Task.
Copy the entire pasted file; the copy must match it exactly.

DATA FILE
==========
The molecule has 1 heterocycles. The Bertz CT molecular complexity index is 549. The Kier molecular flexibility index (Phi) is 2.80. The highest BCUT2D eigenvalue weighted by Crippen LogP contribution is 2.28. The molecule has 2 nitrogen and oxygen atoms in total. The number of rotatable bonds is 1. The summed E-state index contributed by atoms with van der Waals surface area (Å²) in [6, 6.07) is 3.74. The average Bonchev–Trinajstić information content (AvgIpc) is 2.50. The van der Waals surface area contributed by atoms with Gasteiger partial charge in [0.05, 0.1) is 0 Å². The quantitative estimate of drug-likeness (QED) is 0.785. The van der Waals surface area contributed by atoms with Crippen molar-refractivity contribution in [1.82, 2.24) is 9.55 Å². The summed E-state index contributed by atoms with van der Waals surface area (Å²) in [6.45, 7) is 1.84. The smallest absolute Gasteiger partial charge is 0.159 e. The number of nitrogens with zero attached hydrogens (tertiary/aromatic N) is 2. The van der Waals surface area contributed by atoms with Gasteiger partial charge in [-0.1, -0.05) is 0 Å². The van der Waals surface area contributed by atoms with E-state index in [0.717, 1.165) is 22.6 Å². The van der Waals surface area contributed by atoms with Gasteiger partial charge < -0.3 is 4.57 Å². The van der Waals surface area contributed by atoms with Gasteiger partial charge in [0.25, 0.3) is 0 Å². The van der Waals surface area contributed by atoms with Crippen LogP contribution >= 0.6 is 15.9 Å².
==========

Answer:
The molecule has 1 heterocycles. The Bertz CT molecular complexity index is 549. The Kier molecular flexibility index (Phi) is 2.80. The highest BCUT2D eigenvalue weighted by Crippen LogP contribution is 2.28. The molecule has 2 nitrogen and oxygen atoms in total. The number of rotatable bonds is 1. The summed E-state index contributed by atoms with van der Waals surface area (Å²) in [6, 6.07) is 3.74. The average Bonchev–Trinajstić information content (AvgIpc) is 2.50. The van der Waals surface area contributed by atoms with Gasteiger partial charge in [0.05, 0.1) is 0 Å². The quantitative estimate of drug-likeness (QED) is 0.785. The van der Waals surface area contributed by atoms with Crippen molar-refractivity contribution in [1.82, 2.24) is 9.55 Å². The summed E-state index contributed by atoms with van der Waals surface area (Å²) in [6.45, 7) is 1.84. The smallest absolute Gasteiger partial charge is 0.159 e. The number of nitrogens with zero attached hydrogens (tertiary/aromatic N) is 2. The van der Waals surface area contributed by atoms with Gasteiger partial charge in [-0.1, -0.05) is 0 Å². The van der Waals surface area contributed by atoms with E-state index in [0.717, 1.165) is 22.6 Å². The van der Waals surface area contributed by atoms with Gasteiger partial charge < -0.3 is 4.57 Å². The van der Waals surface area contributed by atoms with Gasteiger partial charge in [0.25, 0.3) is 0 Å². The van der Waals surface area contributed by atoms with Crippen LogP contribution >= 0.6 is 15.9 Å².